It’s been a little over a week since I committed to going carless for the month of March.
So, obviously, I thought it best to put these discoveries in a super digestible list for you.
1. I’m a total CHEAT
I’ve never considered myself a cheater but I am now. I might as well be Coach (John Candy) in Cool Runnings, putting weights in my sled to win Olympic gold.
That’s right. It’s only been a week and I’ve already cheated during my #CarlessMarch challenge. Looking back, I don’t even remember why. It was probably due to a donut emergency or something equally idiotic.
It’s made me realize that having access to a car is definitely a luxury and choosing to go without is a sacrifice. But more importantly, this points us towards one of the biggest challenges facing public transit: people value their own convenience far and above the greater impact of their actions. Some people may choose to take public transit because of its benefits, but the rest are going to have to be convinced by having well-planned transit and-let’s be honest-some good ol’ public shaming of driving cars solo.
2. Sometimes transit is going to fit my life, my life has to fit transit
I live about half a mile from the Downtown Durham YMCA but I’ve started going to the gym on the American Tobacco Campus since beginning this challenge. Why, you ask?
The Downtown Durham YMCA is about a half mile walk from my house so I’ve started going to the ATC YMCA before I transfer from my TTA bus to my DATA bus at Durham Station. Before you start thinking of me as some gym rat… I’m switching because if I walked to the gym and back my workout would basically be complete so there’d be no point.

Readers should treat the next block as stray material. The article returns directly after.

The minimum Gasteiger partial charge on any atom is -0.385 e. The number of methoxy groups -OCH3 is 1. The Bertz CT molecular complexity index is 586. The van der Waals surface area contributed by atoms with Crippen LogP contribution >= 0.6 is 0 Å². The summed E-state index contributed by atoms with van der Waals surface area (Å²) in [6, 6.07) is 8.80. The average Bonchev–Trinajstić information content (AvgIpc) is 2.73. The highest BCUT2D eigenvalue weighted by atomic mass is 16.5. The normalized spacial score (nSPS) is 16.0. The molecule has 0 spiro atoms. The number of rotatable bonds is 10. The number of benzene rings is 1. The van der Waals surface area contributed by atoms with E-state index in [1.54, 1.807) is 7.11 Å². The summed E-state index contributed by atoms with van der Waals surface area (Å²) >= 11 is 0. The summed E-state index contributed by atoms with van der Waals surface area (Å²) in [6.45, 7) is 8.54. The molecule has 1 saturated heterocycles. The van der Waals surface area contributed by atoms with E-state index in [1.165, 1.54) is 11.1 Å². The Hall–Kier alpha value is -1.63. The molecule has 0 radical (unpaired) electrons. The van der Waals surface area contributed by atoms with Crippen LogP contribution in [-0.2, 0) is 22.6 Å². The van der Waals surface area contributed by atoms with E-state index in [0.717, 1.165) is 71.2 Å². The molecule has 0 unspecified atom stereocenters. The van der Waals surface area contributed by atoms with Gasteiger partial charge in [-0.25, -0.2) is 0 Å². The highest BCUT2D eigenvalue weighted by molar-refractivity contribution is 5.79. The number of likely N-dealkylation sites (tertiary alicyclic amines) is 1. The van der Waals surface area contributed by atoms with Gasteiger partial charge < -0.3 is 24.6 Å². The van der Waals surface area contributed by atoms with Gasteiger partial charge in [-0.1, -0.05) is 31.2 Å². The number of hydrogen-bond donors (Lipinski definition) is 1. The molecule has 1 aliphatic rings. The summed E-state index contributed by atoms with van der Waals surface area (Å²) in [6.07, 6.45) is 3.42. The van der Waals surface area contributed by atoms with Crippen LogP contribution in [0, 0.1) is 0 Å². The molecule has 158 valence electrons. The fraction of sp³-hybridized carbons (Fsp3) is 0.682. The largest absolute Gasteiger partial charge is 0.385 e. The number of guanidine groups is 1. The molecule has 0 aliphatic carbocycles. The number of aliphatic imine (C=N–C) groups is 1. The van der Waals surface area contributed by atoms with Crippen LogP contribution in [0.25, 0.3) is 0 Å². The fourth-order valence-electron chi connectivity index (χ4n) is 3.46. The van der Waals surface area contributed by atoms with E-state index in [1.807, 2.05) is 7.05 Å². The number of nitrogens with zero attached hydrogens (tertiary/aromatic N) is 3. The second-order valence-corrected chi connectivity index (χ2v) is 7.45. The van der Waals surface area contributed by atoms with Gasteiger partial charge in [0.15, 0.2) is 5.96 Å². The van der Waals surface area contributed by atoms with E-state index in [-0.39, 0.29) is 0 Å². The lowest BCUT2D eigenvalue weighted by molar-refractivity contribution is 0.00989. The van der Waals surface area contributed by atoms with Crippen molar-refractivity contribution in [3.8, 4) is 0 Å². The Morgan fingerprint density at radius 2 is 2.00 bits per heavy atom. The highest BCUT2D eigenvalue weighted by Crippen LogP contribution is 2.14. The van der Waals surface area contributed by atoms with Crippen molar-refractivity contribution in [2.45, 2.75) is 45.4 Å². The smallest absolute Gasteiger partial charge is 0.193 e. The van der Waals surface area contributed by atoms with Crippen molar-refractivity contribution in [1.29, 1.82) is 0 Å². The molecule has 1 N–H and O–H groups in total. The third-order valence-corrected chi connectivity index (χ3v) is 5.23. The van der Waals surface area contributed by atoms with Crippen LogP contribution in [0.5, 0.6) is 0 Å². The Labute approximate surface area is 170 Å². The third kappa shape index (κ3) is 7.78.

So far, this has been the first life change that I’ve made in order to fit around my transit schedule.
3. Getting between cities is shockingly easy
So I may be a little biased when talking about Triangle Transit but even still… this particular bus system makes it super easy to get between cities in the Triangle. I live and work in Durham but a lot of things in my social life take me into downtown Raleigh. My trip isn’t much longer than driving there, I’m not wasting gas, & it’s incredibly convenient.
4. Owning a bike seems imperative
One thing I’ve realized is how some distances are too long or not safe to walk but don’t make sense to get on a bus to manage. It seems like having a bike to get around town is imperative if I want to keep a good schedule and be able to get places quickly and safely.
It’s easier for me to get to downtown Raleigh using public transit than it is to get to some places just a few miles from my house.
(If you’re curious why this is then you should check out Jarrett Walker’s blog, Human Transit. Jarrett is one of the consultants working on the Wake County Transit Strategy. His work is an awesome resource for understanding the planning side of public transit.)
5. I got mad respect
For anyone who chooses to or is dependent upon public transit for all of their travel, you’ve got all my respect. Just a week into my #CarlessMarch challenge and there are things I’m already finding to be a struggle. It’s a total shift in how I plan my day and what commitments I feel I can make.
Do you include a bike in your alternative commuting? If not, how do you manage those medium length distances?
What changes have you had to make since choosing to commit to public transportation?
Share your thoughts with me in the comments!